Regardless of the type of volatizable material used, the material delivery system may employ any form of controller to modulate the delivery of vapor into the environment. To the extent that the rate at which the vapor is introduced into the environment is a function of both the temperature of the volatizable material and the environmental convection conditions in the vicinity of the volatizable material, any suitable control mechanism may be employed to modulate these two factors. For example, the convection conditions may be controlled through the use of adjustable convection inhibitors (e.g., one or more vents) one or more convection enhancers (e.g., fans, chimney structures, etc.), or other structures that modify the vapor pressure in and around the material delivery system. Similarly, the temperature of the volatizable material and/or the temperature of the environment in the vicinity of the material delivery system may be controlled through any convenient method, including resistive heating (described above), or through proximity of the device to a preexisting heat source.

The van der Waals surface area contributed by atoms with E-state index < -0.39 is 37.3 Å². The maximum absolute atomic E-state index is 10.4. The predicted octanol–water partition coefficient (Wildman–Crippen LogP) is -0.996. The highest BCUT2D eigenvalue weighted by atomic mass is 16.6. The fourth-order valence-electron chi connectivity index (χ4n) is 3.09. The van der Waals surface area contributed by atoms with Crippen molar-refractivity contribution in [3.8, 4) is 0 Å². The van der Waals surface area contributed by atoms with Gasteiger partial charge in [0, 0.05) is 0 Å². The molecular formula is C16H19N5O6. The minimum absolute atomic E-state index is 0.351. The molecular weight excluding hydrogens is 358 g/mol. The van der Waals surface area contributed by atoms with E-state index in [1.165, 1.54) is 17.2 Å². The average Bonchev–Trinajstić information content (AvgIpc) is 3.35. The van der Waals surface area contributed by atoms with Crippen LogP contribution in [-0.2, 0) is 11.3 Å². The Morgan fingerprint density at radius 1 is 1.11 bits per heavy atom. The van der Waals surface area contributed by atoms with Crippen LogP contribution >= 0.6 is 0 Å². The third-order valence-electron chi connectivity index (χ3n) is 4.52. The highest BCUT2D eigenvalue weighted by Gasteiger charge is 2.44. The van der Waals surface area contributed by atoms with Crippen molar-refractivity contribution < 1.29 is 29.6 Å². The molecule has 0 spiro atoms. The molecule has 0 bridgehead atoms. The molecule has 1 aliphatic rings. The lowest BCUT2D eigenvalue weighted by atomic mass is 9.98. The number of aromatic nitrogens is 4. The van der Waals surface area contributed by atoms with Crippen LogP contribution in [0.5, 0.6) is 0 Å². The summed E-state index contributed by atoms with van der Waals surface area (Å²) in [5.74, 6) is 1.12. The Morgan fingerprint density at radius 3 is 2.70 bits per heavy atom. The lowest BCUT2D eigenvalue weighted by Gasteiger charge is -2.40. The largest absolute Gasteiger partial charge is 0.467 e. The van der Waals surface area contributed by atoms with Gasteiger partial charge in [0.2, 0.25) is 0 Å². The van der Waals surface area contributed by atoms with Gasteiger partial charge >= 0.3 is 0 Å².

Notwithstanding the nature of receptacle 210—i.e., whether and to what extent the receptacle is configured to supply electrical current—the device may be passive, active, or selectably switched between active and passive modes. The term “passive” in this context, as applied to delivery devices, refers to those devices which substantially depend upon ambient conditions to deliver a fragrance or otherwise give rise to a modification of the environment. Such ambient conditions include, for example, ambient thermal conditions (e.g., wall surface temperature and air temperature) and ambient air flow, (e.g., air flow resulting from free convection as well as the movement (if any) of fans, individuals, and other entities within the environment). The term “active” in this context refers to devices that are not passive, e.g., devices which employ integrated fans, heating elements, and other such devices.
In the event that the vapor dispensing device is an active device, any power source required by the device may be intrinsic to receptacle 210, e.g., the 120 V source of a standard wall outlet, or extrinsic to receptacle 210, e.g., supplied by a battery, solar cell, or other such device incorporated into or otherwise associated with delivery device 100. Alternatively, power may be supplied by a combination of intrinsic and extrinsic sources and/or may be incorporated into a refill component.